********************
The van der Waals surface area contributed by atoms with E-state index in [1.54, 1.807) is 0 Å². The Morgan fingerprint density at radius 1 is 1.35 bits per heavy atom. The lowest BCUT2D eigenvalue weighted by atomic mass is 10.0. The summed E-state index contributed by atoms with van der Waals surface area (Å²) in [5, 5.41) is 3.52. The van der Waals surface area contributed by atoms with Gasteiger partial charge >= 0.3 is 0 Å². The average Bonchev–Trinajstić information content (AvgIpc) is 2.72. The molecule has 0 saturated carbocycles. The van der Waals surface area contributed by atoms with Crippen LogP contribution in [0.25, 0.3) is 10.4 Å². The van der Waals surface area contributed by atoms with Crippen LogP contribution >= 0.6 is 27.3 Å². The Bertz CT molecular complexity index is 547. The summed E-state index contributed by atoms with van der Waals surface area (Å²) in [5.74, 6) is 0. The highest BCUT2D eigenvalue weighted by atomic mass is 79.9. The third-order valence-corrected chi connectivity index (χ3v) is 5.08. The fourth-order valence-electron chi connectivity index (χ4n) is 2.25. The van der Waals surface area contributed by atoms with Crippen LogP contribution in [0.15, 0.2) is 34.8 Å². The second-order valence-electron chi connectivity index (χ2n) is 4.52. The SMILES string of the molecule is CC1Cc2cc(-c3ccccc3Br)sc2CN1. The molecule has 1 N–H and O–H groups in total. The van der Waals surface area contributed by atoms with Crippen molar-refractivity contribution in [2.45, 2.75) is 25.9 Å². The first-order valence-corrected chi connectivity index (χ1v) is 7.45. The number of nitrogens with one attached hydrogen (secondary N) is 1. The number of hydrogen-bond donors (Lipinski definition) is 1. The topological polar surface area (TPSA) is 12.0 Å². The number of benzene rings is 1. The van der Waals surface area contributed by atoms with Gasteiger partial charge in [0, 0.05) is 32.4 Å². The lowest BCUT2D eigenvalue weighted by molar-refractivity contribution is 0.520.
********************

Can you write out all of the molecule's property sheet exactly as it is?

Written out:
The van der Waals surface area contributed by atoms with E-state index in [1.54, 1.807) is 0 Å². The Morgan fingerprint density at radius 1 is 1.35 bits per heavy atom. The lowest BCUT2D eigenvalue weighted by atomic mass is 10.0. The summed E-state index contributed by atoms with van der Waals surface area (Å²) in [5, 5.41) is 3.52. The van der Waals surface area contributed by atoms with Gasteiger partial charge >= 0.3 is 0 Å². The average Bonchev–Trinajstić information content (AvgIpc) is 2.72. The molecule has 0 saturated carbocycles. The van der Waals surface area contributed by atoms with Crippen LogP contribution in [0.25, 0.3) is 10.4 Å². The van der Waals surface area contributed by atoms with Crippen LogP contribution >= 0.6 is 27.3 Å². The Bertz CT molecular complexity index is 547. The summed E-state index contributed by atoms with van der Waals surface area (Å²) in [5.74, 6) is 0. The highest BCUT2D eigenvalue weighted by atomic mass is 79.9. The third-order valence-corrected chi connectivity index (χ3v) is 5.08. The fourth-order valence-electron chi connectivity index (χ4n) is 2.25. The van der Waals surface area contributed by atoms with Crippen LogP contribution in [0.15, 0.2) is 34.8 Å². The second-order valence-electron chi connectivity index (χ2n) is 4.52. The SMILES string of the molecule is CC1Cc2cc(-c3ccccc3Br)sc2CN1. The molecule has 1 N–H and O–H groups in total. The van der Waals surface area contributed by atoms with Crippen molar-refractivity contribution in [2.45, 2.75) is 25.9 Å². The first-order valence-corrected chi connectivity index (χ1v) is 7.45. The number of nitrogens with one attached hydrogen (secondary N) is 1. The number of hydrogen-bond donors (Lipinski definition) is 1. The topological polar surface area (TPSA) is 12.0 Å². The number of benzene rings is 1. The van der Waals surface area contributed by atoms with Gasteiger partial charge in [0, 0.05) is 32.4 Å². The lowest BCUT2D eigenvalue weighted by molar-refractivity contribution is 0.520.